While it’s frightening, our home is now in the midst of its 6th mass extinction endangered species. Archeologists and other experts warn that this is the sixth wave of extinctions of both plants and animals within the last half-billion years. Since the loss of dinosaurs 65 million years ago, our planet is currently experiencing the worst spate of species extinction.
Extinction has always been a natural phenomenon. It occurs at a natural rate of approximately 1-5 species annually. However, scientists warn that the planet is now losing plant and animal species at up 1,000 times the ‘natural rate’ of extinction. It could be a frightening future, with about 30% to 50% of species possibly expected to be extinct by the mid-21st century.
The impact of human activities
The past waves of mass extinctions were caused by natural events such as volcanic eruptions, asteroid strikes, and climate shifts. However, the current threat of certain species extinction is entirely caused by human activities. A recent study revealed that 99% of the currently endangered species are at risk from various human activities, especially those driving loss of habitat, global warming, and the introduction of exotic species.
The rate of change in our planet’s biosphere is rising. Besides, every specie’s extinction is likely to result in the extinction of other plants and animals bound to it in the complex ecology web. Unless we do something positive, it is beyond any reasonable doubt that the number of species extinction will snowball in the coming hundreds of years as ecosystems continue to unravel.
Some shocking numbers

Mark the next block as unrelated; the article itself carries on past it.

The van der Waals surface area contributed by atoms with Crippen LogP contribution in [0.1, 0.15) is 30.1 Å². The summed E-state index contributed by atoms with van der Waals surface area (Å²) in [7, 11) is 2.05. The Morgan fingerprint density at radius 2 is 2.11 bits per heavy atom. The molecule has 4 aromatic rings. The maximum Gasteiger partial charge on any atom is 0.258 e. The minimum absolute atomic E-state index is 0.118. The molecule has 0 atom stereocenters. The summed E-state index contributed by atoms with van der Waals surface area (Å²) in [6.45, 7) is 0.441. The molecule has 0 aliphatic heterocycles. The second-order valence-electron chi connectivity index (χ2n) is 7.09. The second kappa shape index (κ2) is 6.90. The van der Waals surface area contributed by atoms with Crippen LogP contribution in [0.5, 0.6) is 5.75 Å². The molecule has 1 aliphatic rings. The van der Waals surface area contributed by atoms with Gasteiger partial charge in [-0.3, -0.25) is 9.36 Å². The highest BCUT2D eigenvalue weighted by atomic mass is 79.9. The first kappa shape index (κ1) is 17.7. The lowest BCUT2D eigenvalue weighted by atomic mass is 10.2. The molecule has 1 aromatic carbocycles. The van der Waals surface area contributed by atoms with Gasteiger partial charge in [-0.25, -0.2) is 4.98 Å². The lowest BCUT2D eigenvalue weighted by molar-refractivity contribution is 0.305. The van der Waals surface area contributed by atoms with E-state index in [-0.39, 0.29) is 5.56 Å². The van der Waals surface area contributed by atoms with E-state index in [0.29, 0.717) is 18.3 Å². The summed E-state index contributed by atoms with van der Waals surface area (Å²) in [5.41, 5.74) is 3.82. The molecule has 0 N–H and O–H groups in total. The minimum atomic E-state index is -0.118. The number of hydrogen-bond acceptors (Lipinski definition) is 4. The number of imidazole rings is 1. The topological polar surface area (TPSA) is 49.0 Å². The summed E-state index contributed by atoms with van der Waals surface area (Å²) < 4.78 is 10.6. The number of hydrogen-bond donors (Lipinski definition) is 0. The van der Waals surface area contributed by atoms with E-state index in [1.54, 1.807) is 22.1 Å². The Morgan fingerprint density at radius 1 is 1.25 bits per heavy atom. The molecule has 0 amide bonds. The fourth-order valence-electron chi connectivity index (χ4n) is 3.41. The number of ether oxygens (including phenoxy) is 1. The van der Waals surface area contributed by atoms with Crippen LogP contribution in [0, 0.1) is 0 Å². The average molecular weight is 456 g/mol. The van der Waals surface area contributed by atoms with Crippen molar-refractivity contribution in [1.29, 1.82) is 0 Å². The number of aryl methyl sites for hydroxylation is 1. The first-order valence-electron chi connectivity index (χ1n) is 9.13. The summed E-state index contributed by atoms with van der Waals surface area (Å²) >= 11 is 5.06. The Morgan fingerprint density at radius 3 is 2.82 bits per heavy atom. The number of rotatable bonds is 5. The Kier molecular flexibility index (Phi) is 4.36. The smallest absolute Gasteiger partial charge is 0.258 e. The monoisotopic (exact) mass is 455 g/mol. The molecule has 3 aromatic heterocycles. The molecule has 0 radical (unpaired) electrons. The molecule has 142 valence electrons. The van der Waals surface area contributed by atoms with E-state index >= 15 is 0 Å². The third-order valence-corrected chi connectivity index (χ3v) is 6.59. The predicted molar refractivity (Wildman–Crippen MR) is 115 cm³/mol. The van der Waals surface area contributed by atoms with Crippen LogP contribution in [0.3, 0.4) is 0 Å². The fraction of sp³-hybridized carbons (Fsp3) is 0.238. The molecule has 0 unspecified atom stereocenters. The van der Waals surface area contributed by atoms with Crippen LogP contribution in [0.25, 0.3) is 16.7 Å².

Biologists and environmental scientists estimate that over 1,200 species worldwide face threats to their survival in over 90 percent of their current habitats. Scientists believe that unless a robust conservation intervention strategy is implemented, these species will certainly face extinction.
Scientists at Australia’s University of Queensland and WCS (Wildlife Conservation Society) recently mapped threats face by 5,457 species of mammals, birds, and amphibians. The study’s primary objective was to establish the sections of a particular species’ habit ranger are severely affected by the already known drivers of loss of biodiversity.
The study revealed that 1,237 species (about a quarter of all the species assessed) were impacted by different threats across over 90 percent of their habitat distribution. What’s worse, for 7% (395) species were found to be impacted by at least a relevant threat in all their habitats.
The reality is; wildlife no longer has an easy go. In 2018, the world lost the last male northern white rhino. On the other hand, the vaquita porpoise continues its slide towards die-off, and poachers continue to target pangolins and other endangered species out there.
What do we do?
Simply put, species diversity strengthens ecosystem resilience. This offers ecological communities the specific scope they require to withstand natural stress. Therefore, while environmental justifiably channel their resources on species-rich ecosystems like coral reefs and rainforests (of cause, they have a lot to lose), our planet is in a dire need for a comprehensive strategy that could save biodiversity. In addition to saving forests, the strategy should also focus on habitat types with few species such as tundra, grasslands, and even polar waters. For these habitats, any loss of species is irreversibly devastating.
As much as environmental conservationists’ and scientists’ concern over extinction focuses on globally lost species, much of the biodiversity’s benefits tend to take place at a more local level. Thus, conserving local populations is an effective way of ensuring genetic diversity, a critical factor for a species’ survival.